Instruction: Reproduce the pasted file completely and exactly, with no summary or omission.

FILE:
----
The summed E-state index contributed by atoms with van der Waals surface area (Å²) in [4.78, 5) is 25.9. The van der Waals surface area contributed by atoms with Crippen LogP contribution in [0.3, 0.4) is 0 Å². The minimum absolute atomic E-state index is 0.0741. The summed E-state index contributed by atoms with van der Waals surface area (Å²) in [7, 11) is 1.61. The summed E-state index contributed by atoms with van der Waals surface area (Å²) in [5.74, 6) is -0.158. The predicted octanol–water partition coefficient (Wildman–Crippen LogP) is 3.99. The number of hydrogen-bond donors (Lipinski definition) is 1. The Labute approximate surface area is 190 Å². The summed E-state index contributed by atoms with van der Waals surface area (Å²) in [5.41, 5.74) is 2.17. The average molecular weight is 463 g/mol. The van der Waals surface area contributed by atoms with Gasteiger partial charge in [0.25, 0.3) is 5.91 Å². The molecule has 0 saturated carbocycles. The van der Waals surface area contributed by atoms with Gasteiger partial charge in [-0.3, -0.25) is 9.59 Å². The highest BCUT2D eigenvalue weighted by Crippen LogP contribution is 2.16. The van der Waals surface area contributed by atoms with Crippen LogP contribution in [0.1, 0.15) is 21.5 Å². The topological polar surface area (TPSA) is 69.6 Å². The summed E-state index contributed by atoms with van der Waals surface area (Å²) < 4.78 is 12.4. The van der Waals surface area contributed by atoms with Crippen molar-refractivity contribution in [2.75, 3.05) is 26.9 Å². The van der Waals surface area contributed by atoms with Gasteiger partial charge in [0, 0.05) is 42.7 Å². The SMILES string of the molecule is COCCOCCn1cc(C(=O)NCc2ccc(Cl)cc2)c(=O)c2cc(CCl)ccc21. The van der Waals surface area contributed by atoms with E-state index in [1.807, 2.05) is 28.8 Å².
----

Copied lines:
The summed E-state index contributed by atoms with van der Waals surface area (Å²) in [4.78, 5) is 25.9. The van der Waals surface area contributed by atoms with Crippen LogP contribution in [0.3, 0.4) is 0 Å². The minimum absolute atomic E-state index is 0.0741. The summed E-state index contributed by atoms with van der Waals surface area (Å²) in [7, 11) is 1.61. The summed E-state index contributed by atoms with van der Waals surface area (Å²) in [5.74, 6) is -0.158. The predicted octanol–water partition coefficient (Wildman–Crippen LogP) is 3.99. The number of hydrogen-bond donors (Lipinski definition) is 1. The Labute approximate surface area is 190 Å². The summed E-state index contributed by atoms with van der Waals surface area (Å²) in [5.41, 5.74) is 2.17. The average molecular weight is 463 g/mol. The van der Waals surface area contributed by atoms with Gasteiger partial charge in [0.25, 0.3) is 5.91 Å². The molecule has 0 saturated carbocycles. The van der Waals surface area contributed by atoms with Gasteiger partial charge in [-0.3, -0.25) is 9.59 Å². The highest BCUT2D eigenvalue weighted by Crippen LogP contribution is 2.16. The van der Waals surface area contributed by atoms with Crippen LogP contribution in [0.1, 0.15) is 21.5 Å². The topological polar surface area (TPSA) is 69.6 Å². The summed E-state index contributed by atoms with van der Waals surface area (Å²) < 4.78 is 12.4. The van der Waals surface area contributed by atoms with Crippen molar-refractivity contribution in [2.75, 3.05) is 26.9 Å². The van der Waals surface area contributed by atoms with Gasteiger partial charge in [0, 0.05) is 42.7 Å². The SMILES string of the molecule is COCCOCCn1cc(C(=O)NCc2ccc(Cl)cc2)c(=O)c2cc(CCl)ccc21. The van der Waals surface area contributed by atoms with E-state index in [1.807, 2.05) is 28.8 Å².